Benefits of Collagen

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Collagen use is not a new concept. In fact, products with collagen are famous for various medical, aesthetic, pharmaceutical, cosmetic, and bioengineering purposes. They are also used in dentistry and wound care, including dressings for open cuts or burns, and tissue growth. Here, we will discuss and take a closer look at the benefits of collagen for our health and well-being.

7 Benefits of Collagen

Collagen is one of the most powerful proteins. It is useful in several biological functions in the body and helps perform the following:

1. Improve joint health

Benefits of Collagen in bones
Collagen has shown to have effects on the integrity of the cartilage in the joints. Cartilage is the tissue that looks like rubber and protects the joints. The less collagen you have in your body (usually when you get older), the higher the risk of having degenerative joint disorders. So, if you have heard about the condition called osteoarthritis and other joint problems, one factor may be due to decreased levels of collagen in your body.

2. Increased muscle mass

Also known as the master protein, collagen makes up the necessary protein that the muscle needs for growth. Collagen is unique as it contains high levels of an amino acid called ‘glycine,’ which is essential for the synthesis of ‘creatinine’ — providing energy for muscle contractions. It also helps increase muscle mass and build muscle strength.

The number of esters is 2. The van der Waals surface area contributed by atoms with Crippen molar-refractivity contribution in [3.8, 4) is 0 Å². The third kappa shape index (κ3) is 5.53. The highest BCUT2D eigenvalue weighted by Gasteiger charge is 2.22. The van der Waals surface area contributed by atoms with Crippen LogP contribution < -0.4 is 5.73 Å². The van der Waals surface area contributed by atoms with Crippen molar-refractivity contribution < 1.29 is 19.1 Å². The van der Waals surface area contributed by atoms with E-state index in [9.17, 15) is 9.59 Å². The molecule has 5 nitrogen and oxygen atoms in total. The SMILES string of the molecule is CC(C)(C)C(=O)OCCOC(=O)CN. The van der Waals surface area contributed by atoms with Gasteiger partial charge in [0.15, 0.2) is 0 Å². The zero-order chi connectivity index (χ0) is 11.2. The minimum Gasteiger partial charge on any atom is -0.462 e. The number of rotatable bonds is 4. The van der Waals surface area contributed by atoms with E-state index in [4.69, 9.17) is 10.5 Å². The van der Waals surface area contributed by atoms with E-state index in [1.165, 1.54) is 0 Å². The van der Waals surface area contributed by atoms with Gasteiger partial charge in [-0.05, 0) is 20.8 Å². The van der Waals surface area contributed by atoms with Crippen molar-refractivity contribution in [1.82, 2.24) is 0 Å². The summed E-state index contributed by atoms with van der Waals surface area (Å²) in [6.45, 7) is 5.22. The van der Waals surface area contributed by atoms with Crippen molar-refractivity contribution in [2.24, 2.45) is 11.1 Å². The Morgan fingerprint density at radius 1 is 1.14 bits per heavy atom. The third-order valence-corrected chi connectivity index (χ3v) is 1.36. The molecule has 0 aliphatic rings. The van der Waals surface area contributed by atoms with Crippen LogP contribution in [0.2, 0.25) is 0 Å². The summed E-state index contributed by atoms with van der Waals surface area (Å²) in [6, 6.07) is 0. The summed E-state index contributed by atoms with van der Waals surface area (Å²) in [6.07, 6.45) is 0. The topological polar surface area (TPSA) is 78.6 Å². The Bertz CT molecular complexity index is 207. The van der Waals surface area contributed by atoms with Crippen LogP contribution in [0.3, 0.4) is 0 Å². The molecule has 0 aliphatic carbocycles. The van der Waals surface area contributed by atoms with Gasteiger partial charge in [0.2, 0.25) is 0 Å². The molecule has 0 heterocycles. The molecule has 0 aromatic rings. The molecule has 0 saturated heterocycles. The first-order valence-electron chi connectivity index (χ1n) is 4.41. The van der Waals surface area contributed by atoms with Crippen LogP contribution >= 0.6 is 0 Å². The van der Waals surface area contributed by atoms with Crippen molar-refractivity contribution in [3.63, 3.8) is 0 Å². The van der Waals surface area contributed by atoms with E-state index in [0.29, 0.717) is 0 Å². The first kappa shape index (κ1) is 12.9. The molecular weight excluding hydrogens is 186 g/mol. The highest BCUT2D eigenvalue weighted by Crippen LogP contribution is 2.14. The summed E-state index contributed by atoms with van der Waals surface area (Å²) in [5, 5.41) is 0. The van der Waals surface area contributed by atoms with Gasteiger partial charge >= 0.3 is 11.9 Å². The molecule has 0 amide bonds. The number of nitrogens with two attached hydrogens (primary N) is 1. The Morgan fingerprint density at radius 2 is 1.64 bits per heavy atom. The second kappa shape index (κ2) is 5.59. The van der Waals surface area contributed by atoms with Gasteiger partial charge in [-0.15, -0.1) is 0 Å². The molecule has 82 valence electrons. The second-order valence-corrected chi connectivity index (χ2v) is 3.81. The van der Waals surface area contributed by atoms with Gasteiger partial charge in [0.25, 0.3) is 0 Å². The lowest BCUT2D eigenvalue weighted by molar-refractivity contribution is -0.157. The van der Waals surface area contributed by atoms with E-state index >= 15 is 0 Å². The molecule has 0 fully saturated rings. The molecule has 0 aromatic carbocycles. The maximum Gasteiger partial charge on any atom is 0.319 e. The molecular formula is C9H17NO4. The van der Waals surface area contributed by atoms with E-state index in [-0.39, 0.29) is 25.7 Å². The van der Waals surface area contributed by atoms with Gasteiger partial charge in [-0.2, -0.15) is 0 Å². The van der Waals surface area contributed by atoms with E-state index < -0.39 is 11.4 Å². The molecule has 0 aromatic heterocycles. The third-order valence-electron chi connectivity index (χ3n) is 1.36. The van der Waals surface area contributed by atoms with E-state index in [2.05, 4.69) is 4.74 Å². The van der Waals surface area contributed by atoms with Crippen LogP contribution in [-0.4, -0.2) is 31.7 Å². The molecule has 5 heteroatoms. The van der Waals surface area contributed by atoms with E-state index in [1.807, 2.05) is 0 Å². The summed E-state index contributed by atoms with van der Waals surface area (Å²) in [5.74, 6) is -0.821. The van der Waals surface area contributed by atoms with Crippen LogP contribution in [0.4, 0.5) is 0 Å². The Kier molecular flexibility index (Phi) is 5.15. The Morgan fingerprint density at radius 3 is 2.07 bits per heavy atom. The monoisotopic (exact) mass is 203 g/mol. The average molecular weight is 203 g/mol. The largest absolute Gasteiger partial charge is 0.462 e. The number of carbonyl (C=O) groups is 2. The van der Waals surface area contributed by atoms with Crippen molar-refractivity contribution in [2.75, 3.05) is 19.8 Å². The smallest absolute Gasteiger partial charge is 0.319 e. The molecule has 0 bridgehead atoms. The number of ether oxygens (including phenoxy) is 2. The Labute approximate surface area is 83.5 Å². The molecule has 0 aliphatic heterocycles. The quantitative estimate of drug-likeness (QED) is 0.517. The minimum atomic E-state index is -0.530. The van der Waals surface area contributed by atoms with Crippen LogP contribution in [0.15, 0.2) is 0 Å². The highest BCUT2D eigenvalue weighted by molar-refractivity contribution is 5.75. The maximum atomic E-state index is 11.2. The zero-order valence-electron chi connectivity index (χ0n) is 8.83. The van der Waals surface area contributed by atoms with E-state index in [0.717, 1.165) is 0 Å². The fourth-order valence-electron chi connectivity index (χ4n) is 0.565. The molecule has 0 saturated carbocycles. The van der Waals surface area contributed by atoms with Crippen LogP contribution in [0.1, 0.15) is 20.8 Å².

3. Prevent bone loss

Development and maintenance of bones

Collagen helps improve bone strength. It also makes up a certain portion of the bone structure. Studies say that collagen does this by providing a structural framework to the bones.

Here’s a fact: as the collagen levels in our bodies deteriorate due to aging, the mass of our bones does too. And as it happens, it may lead to low bone density and a higher risk of having fractures and osteoporosis.

4. Promote heart health

Collagen helps improve bone strength. It also makes up a certain portion of the bone structure. Studies say that collagen does this by providing a structural framework to the bones.

Here’s a fact: as the collagen levels in our bodies deteriorate due to aging, the mass of our bones does too. And as it happens, it may lead to low bone density and a higher risk of having fractures and osteoporosis.

7 Benefits of Collagen to heart

Many studies have hypothesized and researched about the relationship between collagens and heart health. This research led to discoveries that collagen make up the blood vessels and arteries which carry the blood to and from the heart. Without enough levels of collagen, the arteries and veins become fragile and weak. As these blood vessels weaken, chances of having atherosclerosis (narrowing of arteries) may occur. Medical professionals believe that atherosclerosis has the potential to cause stroke and heart attack.

Taking collagen supplements may help avoid these conditions by reducing the risk factors. Nevertheless, we still need more clinical studies to figure out the specific role of such supplements.

5. Improve skin health

7 Benefits of Collagen to skin